(PhysOrg.com) -- School and day care settings are the most "efficient ways to spread flu in the community," say researchers at Duke Children's Hospital which may explain why the CDC is now recommending that all children -- ages six months to 18 years – obtain a flu vaccine this year.
"If you look at communities, young children are the vector of flu," explains Chip Walter, MD, a pediatric infectious disease specialist at Duke. "They bring it home to parents, grandparents and other family members. Studies have already shown that if you vaccinate school-age kids, you can actually reduce disease in adults."
However, since it's difficult to vaccinate that many people in the short fall and winter time frame, Walter says the time to get vaccinated is now when the flu vaccine first becomes available. That's smart, he adds, since you never know when the first case of flu will strike. If you don't get vaccinated early, however, you haven't missed your chance. Walter says is prudent to get vaccinated through December and January since the peak flu month is in February.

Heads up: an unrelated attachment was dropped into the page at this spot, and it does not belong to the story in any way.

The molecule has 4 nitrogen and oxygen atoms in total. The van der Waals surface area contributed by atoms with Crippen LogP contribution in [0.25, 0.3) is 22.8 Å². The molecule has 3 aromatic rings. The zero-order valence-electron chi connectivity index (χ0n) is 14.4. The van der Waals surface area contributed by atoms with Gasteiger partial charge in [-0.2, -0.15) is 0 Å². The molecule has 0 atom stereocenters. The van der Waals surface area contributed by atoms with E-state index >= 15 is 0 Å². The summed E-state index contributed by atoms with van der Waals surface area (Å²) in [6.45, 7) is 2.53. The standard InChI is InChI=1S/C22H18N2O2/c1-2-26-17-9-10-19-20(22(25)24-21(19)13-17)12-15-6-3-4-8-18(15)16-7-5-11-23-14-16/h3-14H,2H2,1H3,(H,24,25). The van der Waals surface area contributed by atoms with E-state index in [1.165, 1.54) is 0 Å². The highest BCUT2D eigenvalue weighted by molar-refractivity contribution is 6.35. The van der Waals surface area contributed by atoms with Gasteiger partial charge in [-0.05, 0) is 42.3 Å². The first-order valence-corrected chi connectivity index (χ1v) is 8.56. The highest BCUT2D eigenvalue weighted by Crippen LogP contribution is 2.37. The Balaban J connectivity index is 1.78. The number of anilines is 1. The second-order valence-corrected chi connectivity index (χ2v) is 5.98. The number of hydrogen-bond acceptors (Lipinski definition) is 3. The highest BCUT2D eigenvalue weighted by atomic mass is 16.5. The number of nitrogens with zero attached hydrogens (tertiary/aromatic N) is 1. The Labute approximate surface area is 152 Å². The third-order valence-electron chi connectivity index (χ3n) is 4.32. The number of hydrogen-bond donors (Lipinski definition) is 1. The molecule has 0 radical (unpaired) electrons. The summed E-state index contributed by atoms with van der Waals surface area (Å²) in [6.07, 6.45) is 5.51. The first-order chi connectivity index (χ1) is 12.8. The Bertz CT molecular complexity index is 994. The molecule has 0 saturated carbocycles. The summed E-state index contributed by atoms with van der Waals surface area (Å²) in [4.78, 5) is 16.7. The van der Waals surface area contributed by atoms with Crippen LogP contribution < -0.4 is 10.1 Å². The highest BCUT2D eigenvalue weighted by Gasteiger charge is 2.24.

Each year, from five to 20 percent of the population gets the flu. About 200,000 people become hospitalized annually due to complications from flu, and 36,000 people die.
In the past, the vaccine was recommended for populations at high risk for contracting influenza including people over the age of 65, anyone with a chronic disease, and children over the age of six months who have underlying medical conditions. The recommendations have expanded in recent years. In 2004, the flu vaccine was routinely recommended for all children 6 to 23 months of age. It was expanded to include children up to the age of 5 years in 2006 and this year includes all children 6 months to 18 years of age.
While lines may be longer, some kids will be happier. Studies show the nasal-spray flu vaccine to be effective in people age two to 49. What's more, the nasal flu vaccine was found to be more effective in young children, while the shot was found more effective in older individuals. Walter also points to recent data which finds its duration of protection to be good through the entire flu season even when administered earlier than usual.
"Adolescents, in particular, are getting so many shots these days. If we can give them one by mist and save a needle, that's great. I like having that alternative for kids."
Some children and high-risk groups cannot receive the nasal flu vaccine for a variety of health-related reasons, so check with your doctor before getting vaccinated.
Provided by Duke University Medical Center
Explore further: Children are silent victims of the 'hidden epidemic' of tuberculosis